On Yard Work and Baby Bunnies

There’s something so welcoming about sitting on your porch reading a book while your neighbors mow the lawn, or weed the flowerbeds, or clean the garage. It’s a friendly kind of neighborhood, one that’s comforting in its quiet diligence.

Yesterday evening, I sat on the front steps and read until the mosquitoes started to show an interest in me. Chad was also getting close to the house with the lawnmower by then, which meant that if I didn’t move I’d soon get sprayed with grass clippings. So I flagged him down, told him I was going inside, and retreated to the climate-controlled, mosquito-free sanctuary of our den.

I thought Chad was only planning to mow the front yard and would be following me inside soon, but page after page went by in my book and I still heard the mower going. I thought maybe one of our other neighbors had taken a cue from Chad and gone out to mow his own yard. Our neighborhood is like that. One person heads outside and starts working on his house or cooking on the grill, and pretty soon folks from half the houses on the street are outside doing something, smiling and waving and calling out hellos when they see each other.

I hadn’t noticed that I could no longer hear the lawnmower until I looked up to see Chad standing on the stairs. “There’s something you need to see,” he said.

I tucked a note card in my book to mark my place and followed Chad upstairs, stopping only long enough to slip on shoes as he led me out the side door to the carport. Only a third of the back yard had been mowed, but the mower was nowhere to be seen. Chad led me to the line where the grass jumped from short to tall and showed me the reason he’d decided not to mow anymore that day.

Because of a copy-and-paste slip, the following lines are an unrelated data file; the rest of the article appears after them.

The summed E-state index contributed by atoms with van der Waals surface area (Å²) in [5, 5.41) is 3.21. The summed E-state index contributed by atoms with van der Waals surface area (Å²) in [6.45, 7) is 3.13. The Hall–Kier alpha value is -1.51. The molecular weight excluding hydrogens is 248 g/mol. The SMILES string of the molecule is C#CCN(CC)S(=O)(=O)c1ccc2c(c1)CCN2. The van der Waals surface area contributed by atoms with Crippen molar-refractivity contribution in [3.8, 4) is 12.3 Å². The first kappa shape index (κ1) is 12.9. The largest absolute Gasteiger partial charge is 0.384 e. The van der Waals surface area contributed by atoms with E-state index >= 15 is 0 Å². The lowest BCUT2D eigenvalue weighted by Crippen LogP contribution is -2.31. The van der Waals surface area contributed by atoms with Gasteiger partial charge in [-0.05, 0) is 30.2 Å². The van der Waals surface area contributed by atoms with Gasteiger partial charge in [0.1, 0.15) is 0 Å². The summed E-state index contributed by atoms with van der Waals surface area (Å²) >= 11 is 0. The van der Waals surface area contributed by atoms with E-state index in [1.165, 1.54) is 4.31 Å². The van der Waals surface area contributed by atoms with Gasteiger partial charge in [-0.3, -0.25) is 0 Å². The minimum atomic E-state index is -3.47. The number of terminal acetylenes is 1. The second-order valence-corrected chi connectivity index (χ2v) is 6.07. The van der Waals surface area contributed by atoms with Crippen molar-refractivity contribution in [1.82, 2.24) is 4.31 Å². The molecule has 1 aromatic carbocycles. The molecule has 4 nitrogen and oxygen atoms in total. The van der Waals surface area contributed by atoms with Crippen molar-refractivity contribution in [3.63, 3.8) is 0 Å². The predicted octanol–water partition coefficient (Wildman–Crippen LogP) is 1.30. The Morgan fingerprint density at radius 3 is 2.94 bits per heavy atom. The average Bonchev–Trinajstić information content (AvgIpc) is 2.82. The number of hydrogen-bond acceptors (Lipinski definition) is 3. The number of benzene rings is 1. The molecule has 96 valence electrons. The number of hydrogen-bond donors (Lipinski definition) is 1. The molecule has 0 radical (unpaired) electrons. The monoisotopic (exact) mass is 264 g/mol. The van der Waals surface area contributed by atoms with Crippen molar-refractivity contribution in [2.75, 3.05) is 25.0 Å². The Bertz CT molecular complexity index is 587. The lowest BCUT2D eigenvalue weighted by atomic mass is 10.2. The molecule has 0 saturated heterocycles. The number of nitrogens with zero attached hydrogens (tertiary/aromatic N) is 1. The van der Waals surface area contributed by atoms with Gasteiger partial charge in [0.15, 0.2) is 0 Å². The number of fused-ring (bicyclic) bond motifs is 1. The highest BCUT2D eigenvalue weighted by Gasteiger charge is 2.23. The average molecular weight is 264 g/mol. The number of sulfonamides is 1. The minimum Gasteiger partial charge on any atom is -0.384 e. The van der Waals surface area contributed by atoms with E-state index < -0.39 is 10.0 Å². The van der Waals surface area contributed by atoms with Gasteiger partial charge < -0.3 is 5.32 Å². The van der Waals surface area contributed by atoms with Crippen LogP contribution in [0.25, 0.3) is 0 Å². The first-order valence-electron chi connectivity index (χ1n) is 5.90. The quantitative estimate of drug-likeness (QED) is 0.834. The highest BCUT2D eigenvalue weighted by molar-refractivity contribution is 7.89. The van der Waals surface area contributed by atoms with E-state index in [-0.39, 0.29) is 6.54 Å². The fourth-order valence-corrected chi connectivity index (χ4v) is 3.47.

Baby Bunny Hiding in Grass

All of six inches long, the baby bunny hides in the grass

The bunny’s burrow was a few feet away, at the edge of the sunken circle where we know previous owners had an above-ground pool. The opening was tiny, no bigger than a ping-pong ball, with bits of gray fluff tucked at the edges. If the bunny hadn’t darted out as Chad came near with the mower, he would never have seen it. If Chad hadn’t pointed the burrow out to me, I would never have known it was there. But now that we do, we’ll hold off on mowing the back yard for the next week or two, or at least avoid the area around the burrow. Our back yard doesn’t grow nearly as tall or fast as our front yard, and even if it gets high the only ones who’ll notice are us. A small price to pay, in my mind, to give a little guy like this the time he needs to move on, or at least learn to stay far underground when the mower comes near.

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